Imagine a seven-game series against them.
While the Timberwolves have only played against the Golden State Warriors – and now the Houston Rockets, after their 116-98 loss on Thursday – once this season, it’s quite clear that the Wolves are not yet on that level.
Yes, the Timberwolves have played top-notch basketball, have an MVP-level player this year in Jimmy Butler, a newfound two-way star in Karl-Anthony Towns and a team that could very well end up as the No. 3 seed in the Western Conference.
They’re a legitimately good team, but the Rockets showed on Thursday that they’re on another level.
The Rockets and Wolves stack up similarly in terms of offensive and defensive rating, and aren’t that far off in terms of league standings.
|Team||Offensive Rating (NBA Rank)||Defensive Rating (NBA Rank)||Net Rating (NBA Rank)|
|Timberwolves||110.5 (3rd)||106.4 (19th)||4.1 (5th)|
|Rockets||112.3 (2nd)||105.5 (13th)||7.3 (2nd)|
This comes with the caveat that the Rockets have managed to stay this good statistically, and in the top two in the West, all with scattered injuries to both James Harden and Chris Paul.
With Harden back in the lineup on Thursday, and Trevor Ariza and Gerald Green out on suspension, the Wolves gave their best shot defensively.
And early on, it worked.
The team defense in the first quarter was stellar, and featured some fantastic rim protection from Towns, who finished the game with 13 defensive rebounds and five blocks.
It might have been Towns’ best rim protection all year. It was at its best when Towns was grabbing the ball post-block, and subsequently igniting the offense.
Meanwhile, with the exception of Towns and Butler, the Wolves failed to find any consistent offense. They struggled to consistently find good looks, often resulting in bad shot clock misses.
Tyus Jones and Nemanja Bjelica provided some good minutes in the second quarter, and the starters started to figure it out as the game went on, but late-quarter shooting from Houston is what ultimately put this game away.
Those late-quarter moments, in a way, are what separates the Rockets and the Wolves for now.
The Wolves made eight 3-pointers in this game, which is actually right on point with their season average in makes per game. It’s been noted in the past, but they’re towards the bottom in the league in makes, attempts and percentage from deep.
The Rockets – and the Warriors, for that matter – are the exact opposite in that regard.
The Rockets take, and make, the most 3-pointers in the league and are in the top half in the league in percentage. They run the offense through Harden and Paul, but move the ball a lot with shooters all over the floor, all prepared to get a shot up.
That makes them incredibly difficult to guard, and even tougher to keep up with.
Most nights, the big scorer is Harden. On a Thursday night when he was clearly rusty and on a minute limit, the ball kept moving.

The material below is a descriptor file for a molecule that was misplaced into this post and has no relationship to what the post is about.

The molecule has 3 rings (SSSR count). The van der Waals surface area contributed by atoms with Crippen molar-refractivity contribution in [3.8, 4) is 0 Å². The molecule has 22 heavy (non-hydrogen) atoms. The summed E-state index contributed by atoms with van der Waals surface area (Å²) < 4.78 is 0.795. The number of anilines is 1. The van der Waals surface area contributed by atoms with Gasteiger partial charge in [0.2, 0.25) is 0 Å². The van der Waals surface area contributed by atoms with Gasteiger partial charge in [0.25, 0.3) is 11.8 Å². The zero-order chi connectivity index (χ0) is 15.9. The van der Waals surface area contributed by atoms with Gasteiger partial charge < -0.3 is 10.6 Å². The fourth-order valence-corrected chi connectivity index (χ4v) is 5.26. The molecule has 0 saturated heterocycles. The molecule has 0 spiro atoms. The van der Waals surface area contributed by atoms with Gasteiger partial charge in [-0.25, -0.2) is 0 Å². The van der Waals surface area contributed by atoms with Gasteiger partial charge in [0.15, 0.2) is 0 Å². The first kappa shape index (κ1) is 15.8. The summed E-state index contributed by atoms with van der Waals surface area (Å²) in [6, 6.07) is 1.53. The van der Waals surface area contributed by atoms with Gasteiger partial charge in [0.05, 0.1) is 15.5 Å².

All you needed Thursday was to look at the performances of Eric Gordon and Luc Mbah a Moute to eclipse Minnesota’s 3-point total. They made 17 total – more than twice as many as Minnesota – and that was the biggest difference for them in the game.
The Wolves and Rockets are close in terms of team offense/defense statistics, but the 3-point shooting is the big separator. General manager Daryl Morey used math when setting his team up; only bringing guys in that are willing and able to take a lot of treys.
Even if the Wolves wanted to shoot more, they don’t have the personnel to do it. As mentioned on the TNT broadcast by analyst Grant Hill, Towns is the best shooter. After that, they don’t really have a reliable marksman who should be taking a bunch of long balls.
They could be shooting more from deep, yes, but how much more is very unclear, especially when considering their already-good offensive rating.
Even Mbah a Moute – a former Wolf who used to be a liability from outside – found his shot in Philadelphia in 2014, is taking three 3-pointers per game this season.
When in Minnesota, deep balls weren’t on his mind. In Houston, he knows it’s part of his job, and his body language on the perimeter reflects that.
If the Wolves were to find themselves in a second-round matchup with the Rockets in the playoffs, Butler, Towns and Wiggins might have some big nights, but the dynamic offense Mike D’Antoni runs in Houston is the difference.
And that’s not even to mention the above-average defense they’ve displayed for much of the season, and for much of Thursday’s matchup.
In short, the Timberwolves are a good team good enough to beat the Rockets, but the Rockets proved their advantage on Thursday. The Warriors did the same early in the season, albeit against a very different Wolves team.
The fact that they’ve moved from a 31-win team to a possible third seed in one offseason is incredible in itself; getting to the level of Houston and Golden State should be the next step.
For now, they’ve established themselves amongst the next best group in the league; teams like Cleveland, Toronto, San Antonio and Oklahoma City. That’s not bad company to be in.
As evidenced Thursday, they won’t become Golden State or Houston this year, and that’s okay.
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